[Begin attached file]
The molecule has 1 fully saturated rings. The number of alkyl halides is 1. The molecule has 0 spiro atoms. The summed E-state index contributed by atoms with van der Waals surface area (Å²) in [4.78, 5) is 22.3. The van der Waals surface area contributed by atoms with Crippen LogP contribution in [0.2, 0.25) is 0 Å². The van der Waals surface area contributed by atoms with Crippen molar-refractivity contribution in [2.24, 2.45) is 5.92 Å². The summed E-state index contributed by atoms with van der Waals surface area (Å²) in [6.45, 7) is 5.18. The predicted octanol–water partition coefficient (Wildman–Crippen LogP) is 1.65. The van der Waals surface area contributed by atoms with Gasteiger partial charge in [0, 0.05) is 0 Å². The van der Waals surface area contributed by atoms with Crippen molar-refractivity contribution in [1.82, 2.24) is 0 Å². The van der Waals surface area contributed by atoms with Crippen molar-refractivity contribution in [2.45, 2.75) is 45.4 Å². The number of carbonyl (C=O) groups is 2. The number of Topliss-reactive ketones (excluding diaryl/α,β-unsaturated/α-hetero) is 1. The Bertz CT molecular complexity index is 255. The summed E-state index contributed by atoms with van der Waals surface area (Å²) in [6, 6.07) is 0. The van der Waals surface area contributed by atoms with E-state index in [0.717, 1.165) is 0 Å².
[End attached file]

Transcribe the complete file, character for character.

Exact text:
The molecule has 1 fully saturated rings. The number of alkyl halides is 1. The molecule has 0 spiro atoms. The summed E-state index contributed by atoms with van der Waals surface area (Å²) in [4.78, 5) is 22.3. The van der Waals surface area contributed by atoms with Crippen LogP contribution in [0.2, 0.25) is 0 Å². The van der Waals surface area contributed by atoms with Crippen molar-refractivity contribution in [2.24, 2.45) is 5.92 Å². The summed E-state index contributed by atoms with van der Waals surface area (Å²) in [6.45, 7) is 5.18. The predicted octanol–water partition coefficient (Wildman–Crippen LogP) is 1.65. The van der Waals surface area contributed by atoms with Gasteiger partial charge in [0, 0.05) is 0 Å². The van der Waals surface area contributed by atoms with Crippen molar-refractivity contribution in [1.82, 2.24) is 0 Å². The van der Waals surface area contributed by atoms with Crippen molar-refractivity contribution in [2.45, 2.75) is 45.4 Å². The number of carbonyl (C=O) groups is 2. The number of Topliss-reactive ketones (excluding diaryl/α,β-unsaturated/α-hetero) is 1. The Bertz CT molecular complexity index is 255. The summed E-state index contributed by atoms with van der Waals surface area (Å²) in [6, 6.07) is 0. The van der Waals surface area contributed by atoms with E-state index in [0.717, 1.165) is 0 Å².